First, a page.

Numlock News: September 21, 2018

By Walt Hickey

Good morning!


Spider-Man for the PlayStation 4 has become Sony’s best-selling game, with 3.3 million copies sold in the first three days of release. Ignoring any bundles and sticking with the $59.99 basic sale price for the game, that would mean the game had sales in the ballpark of at least $198 million, which is particularly nuts when placed next to the $117 million that the 2017 film Spider-Man: Homecoming made in its first weekend. For those unfamiliar, Spider-Man is the story of our hero, a hardworking and plucky editor named J. Jonah Jameson, as he attempts to make a newspaper. This despite the failures of mediocre photojournalist Peter Parker, a useless slacker uniquely bad at getting pictures of a local threat and menace named Spider-Man.

Eli Blumenthal, USA TODAY

A Bunch Of Ruined Ted Talks

A Cornell University food psychology researcher had 6 high-profile studies retracted by the journal network JAMA, bringing the total number of retracted studies to 13 from the researcher and prompting him to retire early. The stories were retracted because of serious doubts about the scientific validity of the studies. You may have heard of some of them: findings that have been retracted include papers that claim shopping hungry leads to people buying more calories, pre-ordering lunch leading to healthier choices, and large serving bowls encouraging larger portions. Reality is, you can’t trust what you read about nutrition.

Brian Resnick and Julia Belluz, Vox


The Ranch Fire, which became the largest wildfire in the history of California, has finally been contained. The blaze was declared extinguished on Wednesday, with a final count of 459,123 acres claimed by the fire. This was California’s second-hottest summer on record.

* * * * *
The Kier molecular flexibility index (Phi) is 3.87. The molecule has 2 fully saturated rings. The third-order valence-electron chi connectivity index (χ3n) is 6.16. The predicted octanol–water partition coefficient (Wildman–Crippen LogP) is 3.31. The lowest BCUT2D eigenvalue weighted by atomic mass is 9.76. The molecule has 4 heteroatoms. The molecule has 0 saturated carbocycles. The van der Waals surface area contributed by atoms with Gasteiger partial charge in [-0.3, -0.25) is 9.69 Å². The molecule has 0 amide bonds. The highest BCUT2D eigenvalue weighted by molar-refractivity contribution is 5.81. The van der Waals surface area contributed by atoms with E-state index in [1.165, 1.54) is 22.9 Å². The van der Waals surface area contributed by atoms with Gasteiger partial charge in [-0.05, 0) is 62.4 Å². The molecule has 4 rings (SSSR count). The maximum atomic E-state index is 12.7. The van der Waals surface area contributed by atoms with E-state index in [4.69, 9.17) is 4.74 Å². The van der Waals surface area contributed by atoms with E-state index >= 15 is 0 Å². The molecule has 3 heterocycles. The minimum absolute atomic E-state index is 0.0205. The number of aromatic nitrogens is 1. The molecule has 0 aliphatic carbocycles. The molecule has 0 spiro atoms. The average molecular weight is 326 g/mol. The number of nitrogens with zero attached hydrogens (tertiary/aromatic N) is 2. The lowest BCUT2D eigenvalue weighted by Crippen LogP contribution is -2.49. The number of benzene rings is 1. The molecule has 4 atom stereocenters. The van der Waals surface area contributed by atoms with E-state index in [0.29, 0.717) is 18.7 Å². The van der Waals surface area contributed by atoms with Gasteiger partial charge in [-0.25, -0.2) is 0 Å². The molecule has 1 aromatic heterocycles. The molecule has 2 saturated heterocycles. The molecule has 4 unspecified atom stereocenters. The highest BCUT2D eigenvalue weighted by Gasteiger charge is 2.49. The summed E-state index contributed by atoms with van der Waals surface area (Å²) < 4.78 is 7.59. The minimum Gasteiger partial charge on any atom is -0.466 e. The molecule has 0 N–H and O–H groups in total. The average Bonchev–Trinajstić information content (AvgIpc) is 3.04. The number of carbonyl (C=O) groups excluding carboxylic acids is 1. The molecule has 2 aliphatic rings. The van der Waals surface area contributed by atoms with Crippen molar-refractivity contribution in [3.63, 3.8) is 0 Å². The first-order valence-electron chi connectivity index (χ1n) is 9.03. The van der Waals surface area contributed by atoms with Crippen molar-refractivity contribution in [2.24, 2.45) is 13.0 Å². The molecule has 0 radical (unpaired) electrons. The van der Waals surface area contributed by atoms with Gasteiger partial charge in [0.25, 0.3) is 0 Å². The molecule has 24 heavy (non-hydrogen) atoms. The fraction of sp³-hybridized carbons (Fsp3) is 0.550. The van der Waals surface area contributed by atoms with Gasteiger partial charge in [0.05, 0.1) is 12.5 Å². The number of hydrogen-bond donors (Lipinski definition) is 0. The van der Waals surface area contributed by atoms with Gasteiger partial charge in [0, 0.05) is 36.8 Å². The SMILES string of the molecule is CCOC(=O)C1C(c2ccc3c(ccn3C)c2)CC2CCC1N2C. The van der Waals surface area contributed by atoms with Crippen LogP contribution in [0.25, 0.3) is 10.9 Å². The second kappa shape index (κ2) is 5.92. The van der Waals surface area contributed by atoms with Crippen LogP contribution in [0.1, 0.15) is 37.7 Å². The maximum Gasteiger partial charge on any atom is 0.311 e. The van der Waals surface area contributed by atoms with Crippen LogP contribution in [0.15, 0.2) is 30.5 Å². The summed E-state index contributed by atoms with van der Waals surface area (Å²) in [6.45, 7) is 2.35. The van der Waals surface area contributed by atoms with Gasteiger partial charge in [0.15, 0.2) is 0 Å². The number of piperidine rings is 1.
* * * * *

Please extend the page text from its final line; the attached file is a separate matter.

Brian Kahn, Gizmodo

Women To Higher Office

In 2014, 41 percent of women said that they believed that many Americans were not ready to elect a woman to higher office and that was a major reason why there are fewer women than men in those sorts of positions. When that question was asked in 2018, 57 percent of women believed that. In 2014, 31 percent of men agreed, which skyrocketed to, uh, 32 percent in 2018. Gosh, I wonder if there was some sort of extremely specific incident that made one out of every six women in America lose faith in a meaningful portion of the electorate.

Pew Research Center

Fake Handbags

New trade disputes make this a booming time for the sellers of fake knockoff luxury handbags. The counterfeit handbags are already smuggled into the country, while the bona fide designer brands have to go through “customs” and pay “import taxes” and “not be illegal.” About 85 percent of the replicas originate in China and Hong Kong. The global counterfeit trade — purses, electronics, software — is worth an estimated $461 billion. Be wary of imitators of the genuine article!

Danielle Paquette, The Washington Post

Thanks to the paid subscribers to Numlock News who make this possible. Subscribers guarantee this stays ad-free, and get a special Sunday edition. Consider becoming a full subscriber today.


An estimated 3.4 million poultry birds were killed in North Carolina due to Hurricane Florence. For perspective, the state had about 830 million chickens and 32 million turkeys last year. Heavy rains in South Carolina are a also a concern for cotton farms, as the severe weather reportedly could not come at a worse time during the crop’s life cycle.

Andrea Diaz and Carma Hassan, CNN


Television network AMC has gone from a diversified purveyor of high-brow television (see: Mad Men, Breaking Bad) to a network predicated entirely on distributing The Walking Dead and the ancillary programming and spin-offs related to The Walking Dead. The company has a market value of $3.6 billion, and Wall Street doesn’t really see it getting much higher: while five years ago 63 percent of analysts gave AMC Networks a “buy” recommendation, today only 15 percent do, while 75 percent recommend holding. This may mean that AMC is the target of the appetites of larger media conglomerates who mindlessly chase content producers like a ravenous, shambolic hoard.

Tara Lachapelle, Bloomberg

Have a great weekend! This weekend’s Sunday Special is an interview with CityLab’s Sarah Holder, who also co-authors the weekly tech newsletter Meatspace. We talk about NIMBYs and YIMBYs and developers and more.

Thank you so much for subscribing! If you're enjoying the newsletter, forward it to someone you think may enjoy it too! 

Previous Sunday special editions: Fall 2018 Sports Analytics ·  The Media  ·  Omega-3  ·  Mattress Troubles  ·  Conspiracy Theorists  ·  Beaches  ·  Bubbles  ·  NYC Trash  ·  Fish Wars  ·  Women’s Jeans  ·  Video Stores

Send links to me on Twitter at @WaltHickey or email me with numbers, tips, or feedback at